There are potentially financial implications for institutions. The potential for extra places offered by SHEFC to help deal with the problems are not fully funded places. A fully funded place refers to the SHEFC teaching grant which it distributes on the basis of predicted students in each institution and course. While the per capita funding varies depending on the course (medicine is much more expensive to teach than arts and social sciences), the average fully funded place represents £4,240 per student. A further £1,050 per student for every student actually enrolled is paid directly to institutions by the Student Awards Agency Scotland (SAAS). This sum paid by SAAS was previously paid by the student in Tuition Fees before they were abolished. The potential to create additional places enabled by SHEFC to assist with the problems of the summer are not fully funded so only attract the £1,050 and not the £4,240. This may have some financial implications for 2000-01, and COSHEP intends to gather evidence on this when it is available.

However, there may also be implications from under-recruitment. It is reasonable to expect that the potential increase in student numbers will impact on the sector unevenly. If some institutions take in more students, these may be lost to other institutions. Clearly, under-recruiting can have significant financial implications for institutions, and this must also be borne in mind. There is also some evidence that the reputation of Scottish education may have been harmed by these events. Applications from candidates based in England to Scottish institutions are currently down by almost 15 per cent. Again, there are financial implications from this, and if there is any question of a loss of confidence, it is essential that this is addressed.

However, it is important to remember that there are long-term implications resulting from changes in student numbers. These students will be in the system not only for this year but until they have completed their degree. It is therefore important that this is borne in mind during the future planning of student numbers.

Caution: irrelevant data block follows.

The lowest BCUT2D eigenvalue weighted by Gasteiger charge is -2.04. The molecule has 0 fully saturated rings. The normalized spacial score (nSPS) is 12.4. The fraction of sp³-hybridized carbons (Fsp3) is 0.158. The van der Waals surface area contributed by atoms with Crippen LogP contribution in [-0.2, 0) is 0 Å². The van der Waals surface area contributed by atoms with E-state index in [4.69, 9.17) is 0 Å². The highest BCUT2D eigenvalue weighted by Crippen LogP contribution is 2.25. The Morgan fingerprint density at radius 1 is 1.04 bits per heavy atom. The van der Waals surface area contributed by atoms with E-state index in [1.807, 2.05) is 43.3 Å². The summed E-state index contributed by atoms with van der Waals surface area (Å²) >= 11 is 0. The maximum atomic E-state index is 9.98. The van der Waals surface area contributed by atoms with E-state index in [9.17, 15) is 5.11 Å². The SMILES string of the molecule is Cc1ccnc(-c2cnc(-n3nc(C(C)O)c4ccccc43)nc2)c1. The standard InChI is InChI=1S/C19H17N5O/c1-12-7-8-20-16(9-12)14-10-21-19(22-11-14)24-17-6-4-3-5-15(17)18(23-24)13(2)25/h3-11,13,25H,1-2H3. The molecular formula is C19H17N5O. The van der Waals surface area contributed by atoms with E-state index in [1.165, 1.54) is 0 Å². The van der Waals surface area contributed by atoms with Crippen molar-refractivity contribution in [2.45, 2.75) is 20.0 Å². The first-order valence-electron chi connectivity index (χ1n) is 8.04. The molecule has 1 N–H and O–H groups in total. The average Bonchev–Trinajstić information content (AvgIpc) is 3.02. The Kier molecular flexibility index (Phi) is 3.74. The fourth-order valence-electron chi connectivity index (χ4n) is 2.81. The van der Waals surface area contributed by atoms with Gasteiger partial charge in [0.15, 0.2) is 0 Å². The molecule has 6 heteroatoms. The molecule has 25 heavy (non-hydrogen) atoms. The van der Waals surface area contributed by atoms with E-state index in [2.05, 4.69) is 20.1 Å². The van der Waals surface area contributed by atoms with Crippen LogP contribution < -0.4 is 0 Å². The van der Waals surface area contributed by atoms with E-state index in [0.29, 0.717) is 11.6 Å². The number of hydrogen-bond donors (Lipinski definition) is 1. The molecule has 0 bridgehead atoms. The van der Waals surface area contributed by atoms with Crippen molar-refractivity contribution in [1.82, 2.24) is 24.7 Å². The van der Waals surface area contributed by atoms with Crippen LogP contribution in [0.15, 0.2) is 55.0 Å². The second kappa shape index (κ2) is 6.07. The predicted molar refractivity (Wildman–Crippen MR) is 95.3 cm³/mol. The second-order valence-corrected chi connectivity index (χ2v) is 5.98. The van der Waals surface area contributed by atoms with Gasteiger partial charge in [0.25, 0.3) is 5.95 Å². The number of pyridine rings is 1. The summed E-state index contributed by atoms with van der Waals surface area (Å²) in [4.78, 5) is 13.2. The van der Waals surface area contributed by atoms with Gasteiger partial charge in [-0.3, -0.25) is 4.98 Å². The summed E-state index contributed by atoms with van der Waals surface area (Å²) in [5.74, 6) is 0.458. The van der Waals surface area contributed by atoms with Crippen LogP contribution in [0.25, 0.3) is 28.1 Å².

A further financial implication is caused by disruption to the marketing initiatives run by institutions. Almost all institutions run marketing campaigns at the time of clearing. There range from television and billboard advertising campaigns to staffed hotlines. Many institutions have reported needing to extend advertising campaigns from one week to three weeks and to keep phonelines open longer than they otherwise would have. Clearly, this is an expensive business.

For students, it is possible that late enrolment caused by a delay in receiving results may result in a delay in applying for student loans. In some cases this will require some form of bridging loan which can prove expensive. It also puts additional strain on institutions' hardship funds.

A further issue which should be flagged up is the processing of HNDs and HNCs. These qualifications are increasingly important as entry qualifications for degree programmes. Indeed, some institutions have as many as 30 per cent of acceptances from candidates with these qualifications. The processing of these has also been delayed and, while COSHEP has not yet been able to gather any information on the implications of this, it should be borne in mind.

Conclusions

As was stated in the introduction, COSHEP is not in a position to offer a view on what caused the problems, nor for that reason on what might be done to prevent these problems in the future.

However, COSHEP feels strongly that the SQA is a public agency which has a responsibility to provide the maximum available information and that this information should be provided as quickly, clearly and frankly as possible.